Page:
Volume 51, December 2016Innovative integrated tools and platforms for radiological emergency preparedness and post-accident response in Europe. Key results of the PREPARE European research project
|Page(s)||S171 - S173|
|Section||Improved means for the interaction of technical experts with authorities in charge, communication from and to the public and the training of key players – Training of the key players, exercising|
|Published online||23 December 2016|
Training courses on emergency preparedness, response and recovery: theory, practice and application of newly developed tools
SCK•CEN − Belgian Nuclear Research Centre,
2 CEPN – Centre d'étude sur l'Evaluation de la Protection dans le domaine Nucléaire, Fontenay-aux-Roses, France
3 VUJE, Inc, Trnava, Slovakia
4 KIT – Karlsruhe Institute of Technology, Eggenstein-Leopoldshafen, Germany
Education and training remains an essential factor ensuring the creation and maintenance of critical capacities in the field of emergency preparedness, response and recovery. Within the FP7 PREPARE project, several training activities were organised: (i) basic courses for key players, addressing the early and intermediate phases of emergency preparedness and response as well as the long-term management of contaminated territories; and (ii) course on scientific methods and tools for information collection and exchange, namely the PREPARE analytical platform.
Key words: training / emergency preparedness and response / recovery / analytical platform
© EDP Sciences 2016
Planning and preparedness are key factors for efficient emergency management and recovery. This requires continuous training for technical and radiological advisors, staff responsible for the overall emergency organisation and policy, such as civil protection officers and environmental protection officers, either entering the domain or being interested in refreshing the basics and getting acquainted with latest developments in the field.
For recovery issues, education and training (E&T) plays a different role, being mainly devoted to develop the awareness, among radiation protection experts and authorities, of the specificities of managing long-lasting exposure situations, taking into account the concerns and worries of affected people.
Off-site nuclear emergency management has seen major advances in recent years. This notably includes development of improved guidance on the protection of population and the environment in the case of a nuclear accident or radiological emergency, enhanced decision support tools, updated information and data exchange and increasing focus on stakeholder participation, notably for the post-accident management.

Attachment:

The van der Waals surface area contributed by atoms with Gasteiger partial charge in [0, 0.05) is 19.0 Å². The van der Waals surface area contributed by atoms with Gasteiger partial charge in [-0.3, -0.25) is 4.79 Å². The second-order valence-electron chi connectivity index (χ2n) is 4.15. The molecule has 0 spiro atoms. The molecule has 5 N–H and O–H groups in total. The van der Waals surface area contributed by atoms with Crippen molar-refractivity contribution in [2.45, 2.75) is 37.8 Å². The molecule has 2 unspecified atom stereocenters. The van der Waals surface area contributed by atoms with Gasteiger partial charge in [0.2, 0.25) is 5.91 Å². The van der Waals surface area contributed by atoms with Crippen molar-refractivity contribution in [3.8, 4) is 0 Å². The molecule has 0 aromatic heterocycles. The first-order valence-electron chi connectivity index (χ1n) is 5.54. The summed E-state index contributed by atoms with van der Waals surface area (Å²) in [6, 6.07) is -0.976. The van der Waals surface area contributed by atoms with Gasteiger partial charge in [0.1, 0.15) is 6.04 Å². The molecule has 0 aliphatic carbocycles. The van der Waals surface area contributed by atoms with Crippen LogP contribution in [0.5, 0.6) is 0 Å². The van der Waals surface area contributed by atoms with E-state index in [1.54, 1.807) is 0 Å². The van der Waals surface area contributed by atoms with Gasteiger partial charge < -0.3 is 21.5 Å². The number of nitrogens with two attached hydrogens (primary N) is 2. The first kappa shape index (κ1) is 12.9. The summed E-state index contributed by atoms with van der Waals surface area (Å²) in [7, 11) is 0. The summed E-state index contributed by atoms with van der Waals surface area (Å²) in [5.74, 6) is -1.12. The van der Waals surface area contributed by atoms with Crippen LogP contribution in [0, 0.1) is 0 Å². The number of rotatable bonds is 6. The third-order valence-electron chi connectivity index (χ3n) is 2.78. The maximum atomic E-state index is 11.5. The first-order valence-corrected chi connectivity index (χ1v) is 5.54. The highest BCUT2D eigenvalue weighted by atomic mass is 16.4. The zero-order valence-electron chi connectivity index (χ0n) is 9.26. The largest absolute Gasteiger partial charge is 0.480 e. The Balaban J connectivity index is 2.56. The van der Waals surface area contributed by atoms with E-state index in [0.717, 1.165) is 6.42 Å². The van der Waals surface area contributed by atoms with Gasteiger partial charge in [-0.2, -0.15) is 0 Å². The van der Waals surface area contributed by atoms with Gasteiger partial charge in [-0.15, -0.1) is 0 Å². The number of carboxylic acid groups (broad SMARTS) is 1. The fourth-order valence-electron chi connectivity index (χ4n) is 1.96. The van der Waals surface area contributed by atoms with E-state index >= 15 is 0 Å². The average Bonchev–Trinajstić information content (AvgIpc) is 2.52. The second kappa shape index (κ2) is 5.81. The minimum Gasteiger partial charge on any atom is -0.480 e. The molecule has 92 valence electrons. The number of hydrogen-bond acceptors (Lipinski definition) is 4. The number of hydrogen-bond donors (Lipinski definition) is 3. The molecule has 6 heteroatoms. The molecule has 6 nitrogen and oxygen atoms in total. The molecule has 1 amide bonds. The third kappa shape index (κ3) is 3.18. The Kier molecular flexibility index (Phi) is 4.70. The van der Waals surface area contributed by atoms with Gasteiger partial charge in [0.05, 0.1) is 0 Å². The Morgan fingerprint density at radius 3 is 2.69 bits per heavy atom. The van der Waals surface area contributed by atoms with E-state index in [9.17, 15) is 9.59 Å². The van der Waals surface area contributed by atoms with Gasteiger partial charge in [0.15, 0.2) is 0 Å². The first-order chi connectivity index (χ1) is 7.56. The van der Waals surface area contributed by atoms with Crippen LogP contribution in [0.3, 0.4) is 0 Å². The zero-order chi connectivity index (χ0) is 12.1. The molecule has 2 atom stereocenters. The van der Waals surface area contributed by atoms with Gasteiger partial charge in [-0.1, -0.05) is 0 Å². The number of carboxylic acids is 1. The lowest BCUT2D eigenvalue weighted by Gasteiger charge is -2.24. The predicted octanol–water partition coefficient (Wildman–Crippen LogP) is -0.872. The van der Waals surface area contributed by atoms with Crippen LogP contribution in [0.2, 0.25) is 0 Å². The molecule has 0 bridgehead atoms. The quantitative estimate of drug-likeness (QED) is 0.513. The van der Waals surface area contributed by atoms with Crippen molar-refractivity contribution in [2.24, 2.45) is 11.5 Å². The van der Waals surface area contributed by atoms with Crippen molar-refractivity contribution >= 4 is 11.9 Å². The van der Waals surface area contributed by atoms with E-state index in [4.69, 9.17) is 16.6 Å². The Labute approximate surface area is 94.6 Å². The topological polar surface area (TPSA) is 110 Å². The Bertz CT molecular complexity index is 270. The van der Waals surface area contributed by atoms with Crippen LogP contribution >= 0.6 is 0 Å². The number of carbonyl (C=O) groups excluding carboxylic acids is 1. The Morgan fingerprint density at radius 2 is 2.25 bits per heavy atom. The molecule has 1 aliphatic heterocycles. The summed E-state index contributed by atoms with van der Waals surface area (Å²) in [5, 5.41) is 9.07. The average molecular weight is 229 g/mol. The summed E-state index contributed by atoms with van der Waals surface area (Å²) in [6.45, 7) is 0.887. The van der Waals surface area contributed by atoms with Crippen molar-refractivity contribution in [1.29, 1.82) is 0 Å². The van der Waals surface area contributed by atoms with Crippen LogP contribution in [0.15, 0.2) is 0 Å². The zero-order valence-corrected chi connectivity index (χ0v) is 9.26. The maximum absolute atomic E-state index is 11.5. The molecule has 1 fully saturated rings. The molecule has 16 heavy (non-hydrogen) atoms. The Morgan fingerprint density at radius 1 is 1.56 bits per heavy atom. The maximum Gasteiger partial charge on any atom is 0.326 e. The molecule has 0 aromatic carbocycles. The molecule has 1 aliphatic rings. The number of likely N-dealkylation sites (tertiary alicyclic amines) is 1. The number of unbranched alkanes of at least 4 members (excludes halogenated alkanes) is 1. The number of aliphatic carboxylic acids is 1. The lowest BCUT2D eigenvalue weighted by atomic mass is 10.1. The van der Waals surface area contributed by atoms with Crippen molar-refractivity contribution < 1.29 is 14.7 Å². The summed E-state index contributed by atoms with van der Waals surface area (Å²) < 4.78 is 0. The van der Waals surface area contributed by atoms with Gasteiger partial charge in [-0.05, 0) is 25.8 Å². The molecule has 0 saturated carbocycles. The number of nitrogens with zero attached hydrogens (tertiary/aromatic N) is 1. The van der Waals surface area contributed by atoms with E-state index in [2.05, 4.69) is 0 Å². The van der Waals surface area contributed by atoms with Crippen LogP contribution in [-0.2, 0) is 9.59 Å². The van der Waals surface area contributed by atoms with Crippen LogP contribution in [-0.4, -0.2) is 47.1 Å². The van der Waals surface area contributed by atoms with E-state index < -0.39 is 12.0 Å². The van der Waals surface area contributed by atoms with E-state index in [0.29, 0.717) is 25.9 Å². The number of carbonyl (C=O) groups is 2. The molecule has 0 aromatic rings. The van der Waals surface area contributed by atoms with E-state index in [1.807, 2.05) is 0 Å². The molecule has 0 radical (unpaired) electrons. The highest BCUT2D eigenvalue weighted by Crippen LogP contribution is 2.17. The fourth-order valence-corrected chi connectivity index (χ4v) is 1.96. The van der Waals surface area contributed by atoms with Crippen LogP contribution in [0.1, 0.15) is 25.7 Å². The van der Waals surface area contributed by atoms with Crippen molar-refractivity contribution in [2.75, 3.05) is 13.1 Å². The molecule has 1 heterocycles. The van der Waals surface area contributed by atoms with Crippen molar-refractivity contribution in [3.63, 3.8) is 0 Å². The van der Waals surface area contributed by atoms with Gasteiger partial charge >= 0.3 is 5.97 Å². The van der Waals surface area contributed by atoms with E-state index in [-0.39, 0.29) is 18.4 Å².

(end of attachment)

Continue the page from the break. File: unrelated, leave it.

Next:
The aftermath of the nuclear accident in Japan following the tragic earthquake and tsunami has emphasised again the need to thoroughly prepare all aspects of nuclear emergency planning and response and has reinforced the need for the development of the radiation protection culture and participation of stakeholders in the decision-making processes in the recovery phase.
In the framework of the FP7 project PREPARE, several training activities were organised:
Basic training of key players in the field of nuclear and radiological emergency and post-accident management by the organisation of two basic courses:
training course on preparedness and response for nuclear and radiological emergencies;
training course on late phase nuclear accident preparedness and management.
Training related to the scientific methods and tools for information collection and exchange developed or updated in the PREPARE project:
training course on the PREPARE analytical platform (AP).
The scope of these training activities as well as the main conclusions regarding future needs for E&T in the field of nuclear emergency preparedness, response and recovery are summarised in the following sections.
Making informed and effective decisions in nuclear and radiological emergencies and recoveries requires not only a good understanding of the theoretical background of radiological evaluations, the principles of intervention, the planning and organisation in off-site emergency response and the multiple factors influencing decisions, but also on-the-field immersion (e.g. in an affected territory) and face-to-face testimonies from people who have really experienced (or are still facing) the management of accidental or post-accidental exposure situations.
In the context of the FP7 project PREPARE, two complementary basic courses for key players were organised addressing the training needs of key management players along the entire cycle of nuclear/radiological emergency and recovery management. The first course focused on the early to intermediate phases after a nuclear/radiological accident and took place in Mol (Belgium), whereas the second addressed the long-term management of contaminated territories and took place in Gomel (Belarus).